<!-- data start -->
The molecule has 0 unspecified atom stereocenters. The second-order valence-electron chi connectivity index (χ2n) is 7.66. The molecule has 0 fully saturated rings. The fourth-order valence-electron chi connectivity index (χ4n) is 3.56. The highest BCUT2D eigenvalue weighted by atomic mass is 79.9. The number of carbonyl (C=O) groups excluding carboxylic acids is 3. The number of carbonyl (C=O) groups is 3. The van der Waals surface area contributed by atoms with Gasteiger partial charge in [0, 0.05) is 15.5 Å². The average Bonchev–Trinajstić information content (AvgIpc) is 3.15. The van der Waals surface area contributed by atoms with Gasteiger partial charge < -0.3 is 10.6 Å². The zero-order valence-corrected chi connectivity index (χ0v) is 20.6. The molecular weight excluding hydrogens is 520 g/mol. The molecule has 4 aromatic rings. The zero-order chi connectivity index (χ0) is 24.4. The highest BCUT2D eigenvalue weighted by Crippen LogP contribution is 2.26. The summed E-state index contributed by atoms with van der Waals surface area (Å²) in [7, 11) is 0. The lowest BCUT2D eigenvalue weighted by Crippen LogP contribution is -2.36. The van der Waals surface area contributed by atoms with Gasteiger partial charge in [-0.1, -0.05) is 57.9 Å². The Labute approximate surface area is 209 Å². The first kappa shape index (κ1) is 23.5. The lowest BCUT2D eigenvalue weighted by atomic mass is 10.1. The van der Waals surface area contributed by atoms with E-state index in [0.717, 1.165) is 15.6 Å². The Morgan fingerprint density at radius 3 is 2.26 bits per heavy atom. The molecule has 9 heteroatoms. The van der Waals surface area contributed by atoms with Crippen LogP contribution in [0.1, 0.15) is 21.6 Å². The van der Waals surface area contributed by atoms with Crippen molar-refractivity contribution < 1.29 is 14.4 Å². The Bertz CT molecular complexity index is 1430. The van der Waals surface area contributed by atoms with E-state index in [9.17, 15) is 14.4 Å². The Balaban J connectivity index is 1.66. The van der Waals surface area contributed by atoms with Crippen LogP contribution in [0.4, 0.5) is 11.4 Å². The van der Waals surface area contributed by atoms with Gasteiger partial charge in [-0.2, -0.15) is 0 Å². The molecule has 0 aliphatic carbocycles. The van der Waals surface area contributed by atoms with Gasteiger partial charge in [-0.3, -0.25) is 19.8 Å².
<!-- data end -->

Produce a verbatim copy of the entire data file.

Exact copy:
The molecule has 0 unspecified atom stereocenters. The second-order valence-electron chi connectivity index (χ2n) is 7.66. The molecule has 0 fully saturated rings. The fourth-order valence-electron chi connectivity index (χ4n) is 3.56. The highest BCUT2D eigenvalue weighted by atomic mass is 79.9. The number of carbonyl (C=O) groups excluding carboxylic acids is 3. The number of carbonyl (C=O) groups is 3. The van der Waals surface area contributed by atoms with Gasteiger partial charge in [0, 0.05) is 15.5 Å². The average Bonchev–Trinajstić information content (AvgIpc) is 3.15. The van der Waals surface area contributed by atoms with Gasteiger partial charge < -0.3 is 10.6 Å². The zero-order valence-corrected chi connectivity index (χ0v) is 20.6. The molecular weight excluding hydrogens is 520 g/mol. The molecule has 4 aromatic rings. The zero-order chi connectivity index (χ0) is 24.4. The highest BCUT2D eigenvalue weighted by Crippen LogP contribution is 2.26. The summed E-state index contributed by atoms with van der Waals surface area (Å²) in [7, 11) is 0. The lowest BCUT2D eigenvalue weighted by Crippen LogP contribution is -2.36. The van der Waals surface area contributed by atoms with Gasteiger partial charge in [-0.1, -0.05) is 57.9 Å². The Labute approximate surface area is 209 Å². The first kappa shape index (κ1) is 23.5. The lowest BCUT2D eigenvalue weighted by atomic mass is 10.1. The van der Waals surface area contributed by atoms with E-state index in [0.717, 1.165) is 15.6 Å². The Morgan fingerprint density at radius 3 is 2.26 bits per heavy atom. The molecule has 9 heteroatoms. The van der Waals surface area contributed by atoms with Crippen LogP contribution in [0.1, 0.15) is 21.6 Å². The van der Waals surface area contributed by atoms with Crippen molar-refractivity contribution < 1.29 is 14.4 Å². The Bertz CT molecular complexity index is 1430. The van der Waals surface area contributed by atoms with E-state index in [9.17, 15) is 14.4 Å². The Balaban J connectivity index is 1.66. The van der Waals surface area contributed by atoms with Crippen LogP contribution in [0.4, 0.5) is 11.4 Å². The van der Waals surface area contributed by atoms with Gasteiger partial charge in [-0.2, -0.15) is 0 Å². The molecule has 0 aliphatic carbocycles. The van der Waals surface area contributed by atoms with Gasteiger partial charge in [-0.3, -0.25) is 19.8 Å².